Friedrich Hölderlin

1770 - 1843

Johann Christian Friedrich Hölderlin (German pronunciation: [ˈjoːhan ˈkʁɪsti.aːn ˈfʁiːdʁɪç ˈhœldɐliːn]; 20 March 1770 – 7 June 1843) is a major German lyric poet, commonly associated with the artistic movement known as Romanticism. Hölderlin is also an important thinker in the development of German Idealism, particularly his early association with and philosophical influence on his seminary roommates and fellow Swabians Georg Wilhelm Friedrich Hegel and Friedrich Wilhelm Joseph Schelling.
Hölderlin was born in Lauffen am Neckar in the Duchy of Württemberg. His father, the manager of a church estate, died when the boy was two years old. He was brought up by his mother, who in 1774 married the Mayor of Nürtingen and moved there. He had a full sister, born after their father's death, and a half-brother. His stepfather died when he was nine. He went to school in Denkendorf and Maulbronn and then studied theology at the Tübinger Stift, where his fellow-students included Georg Wilhelm Friedrich Hegel, Friedrich Wilhelm Joseph Schelling (who had been a fellow-pupil at his first school) and Isaac von Sinclair. It has been speculated that it was probably Hölderlin who brought to Hegel's attention the ideas of Heraclitus about the union of opposites, which the philosopher would develop into his concept of dialectics. Finding he could not sustain a Christian faith, Hölderlin declined to become a minister of religion and worked instead as a private tutor. In 1793-94 he met Friedrich Schiller and Johann Wolfgang Goethe and began writing his epistolary novel Hyperion. During 1795 he enrolled for a while at the University of Jena where he attended Fichte's classes and met Novalis.

As a tutor in Frankfurt from 1796 to 1798 he fell in love with Susette Gontard, the wife of his employer, the banker Jakob Gontard. The feeling was mutual, and this relationship was the most important in Hölderlin's life. Susette is addressed in his poetry under the name of 'Diotima'. Their affair was discovered and Hölderlin was harshly dismissed. He lived in Homburg from 1798 to 1800, meeting Susette in secret once a month and attempting to establish himself as a poet, but was plagued by money worries, having to accept a small allowance from his mother. He worked on a tragedy in the Greek manner, Empedokles, producing three versions, all unfinished. Already at this time he was diagnosed as suffering from a severe "hypochondria", a condition that would worsen after his last meeting with Susette Gontard in 1800. After a sojourn in Stuttgart, probably working on his translations of Pindar, at the end of 1800 he found further employment as a tutor in Hauptwyl, Switzerland and then, in 1802, in Bordeaux, at the household of the Hamburg consul. His stay in that French city is celebrated in "Andenken" ("Remembrance"), one of his greatest poems. In a few months, however, he returned home on foot via Paris (where he saw Greek sculptures for the only time in his life). He arrived home in Nürtingen both physically and mentally prostrated. Susette died from influenza in Frankfurt about the same time.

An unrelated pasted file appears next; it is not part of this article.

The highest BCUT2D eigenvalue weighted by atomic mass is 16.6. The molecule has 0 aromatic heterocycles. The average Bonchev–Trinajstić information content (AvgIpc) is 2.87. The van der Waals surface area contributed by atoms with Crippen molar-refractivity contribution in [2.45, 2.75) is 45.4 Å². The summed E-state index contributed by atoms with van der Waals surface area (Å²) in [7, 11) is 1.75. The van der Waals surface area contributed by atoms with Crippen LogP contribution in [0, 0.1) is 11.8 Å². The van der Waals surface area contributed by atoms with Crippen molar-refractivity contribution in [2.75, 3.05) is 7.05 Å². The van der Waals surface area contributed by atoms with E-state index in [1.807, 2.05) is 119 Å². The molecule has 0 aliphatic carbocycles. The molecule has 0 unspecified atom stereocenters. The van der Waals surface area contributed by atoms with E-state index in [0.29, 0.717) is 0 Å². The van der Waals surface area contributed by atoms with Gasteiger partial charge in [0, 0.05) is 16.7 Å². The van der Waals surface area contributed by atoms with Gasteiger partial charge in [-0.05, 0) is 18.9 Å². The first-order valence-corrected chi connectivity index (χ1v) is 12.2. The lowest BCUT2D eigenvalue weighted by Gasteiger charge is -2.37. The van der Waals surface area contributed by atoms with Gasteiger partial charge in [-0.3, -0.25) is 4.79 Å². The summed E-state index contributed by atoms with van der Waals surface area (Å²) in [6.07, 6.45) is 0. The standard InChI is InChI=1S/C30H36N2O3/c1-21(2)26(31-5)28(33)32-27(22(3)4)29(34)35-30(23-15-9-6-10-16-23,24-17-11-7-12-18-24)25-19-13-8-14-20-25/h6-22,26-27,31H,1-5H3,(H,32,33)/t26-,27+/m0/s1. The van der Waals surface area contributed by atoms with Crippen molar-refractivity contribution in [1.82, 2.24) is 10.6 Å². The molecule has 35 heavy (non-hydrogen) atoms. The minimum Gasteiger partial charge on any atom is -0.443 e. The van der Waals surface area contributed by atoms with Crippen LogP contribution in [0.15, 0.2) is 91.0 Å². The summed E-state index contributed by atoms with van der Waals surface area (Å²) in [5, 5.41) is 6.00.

After some time in Nürtingen he was taken to the court of Homburg by Sinclair, who found a sinecure for him as court librarian, but in 1805 Sinclair was denounced as a conspirator and tried for treason. Hölderlin was in danger of being tried too but was declared mentally unfit to stand trial. The state of Hesse-Homburg was dissolved the following year after the Battle of Jena. On 11 September Hölderlin was delivered into the clinic at Tübingen run by Dr Ferdinand Autenrieth, inventor of a mask for the prevention of screaming in the mentally ill. The clinic was attached to the University and the poet Kerner, then studying medicine, was assigned to look after Hölderlin for a while. The following year he was discharged as incurable and given three years to live, but was taken in by the carpenter Ernst Zimmer (a cultured man, who had read Hyperion) and given a room in his house in Tübingen, which had been a tower in the old city wall, with a view across the Neckar river and meadows. Zimmer and his family cared for Hölderlin until his death in 1843, 36 years later. Wilhelm Waiblinger, a young poet and admirer, left a poignant account of Hölderlin's day-to-day life during these long, empty years. Hölderlin continued to write poetry of a simplicity and formality quite unlike what he had been writing up to 1805. As time went on he became a kind of minor tourist attraction and was visited by curious travelers and autograph-hunters. Often he would play the piano or spontaneously write short verses for such visitors, confining himself to conventional subjects such as Greece, the Seasons, or The Spirit of the Times, pure in versification but almost empty of affect, although a few of these (such as the famous 'The Lines of Life', Die Linien des Lebens, which he wrote out for his carer Zimmer on a piece of wood) have a piercing beauty and have been set to music by many composers.

Hölderlin's own family did nothing to support him but instead petitioned (successfully) for his upkeep to be paid by the state. His mother and sister never visited him, and his stepbrother only once. His mother died in 1828: his sister and stepbrother quarrelled over the inheritance, arguing that too large a share had been allotted to Hölderlin, and tried unsuccessfully to have the will overturned in court. Neither of them attended his funeral, nor had the (now famous) friends of his childhood, Hegel and Schelling, had anything to do with him for years; the Zimmer family were his only mourners. His inheritance, including the patrimony left him by his father when he was two, had been kept from him by his mother and was untouched and continually accruing interest. He died a rich man, and never knew it.

Works performed by Ars Nova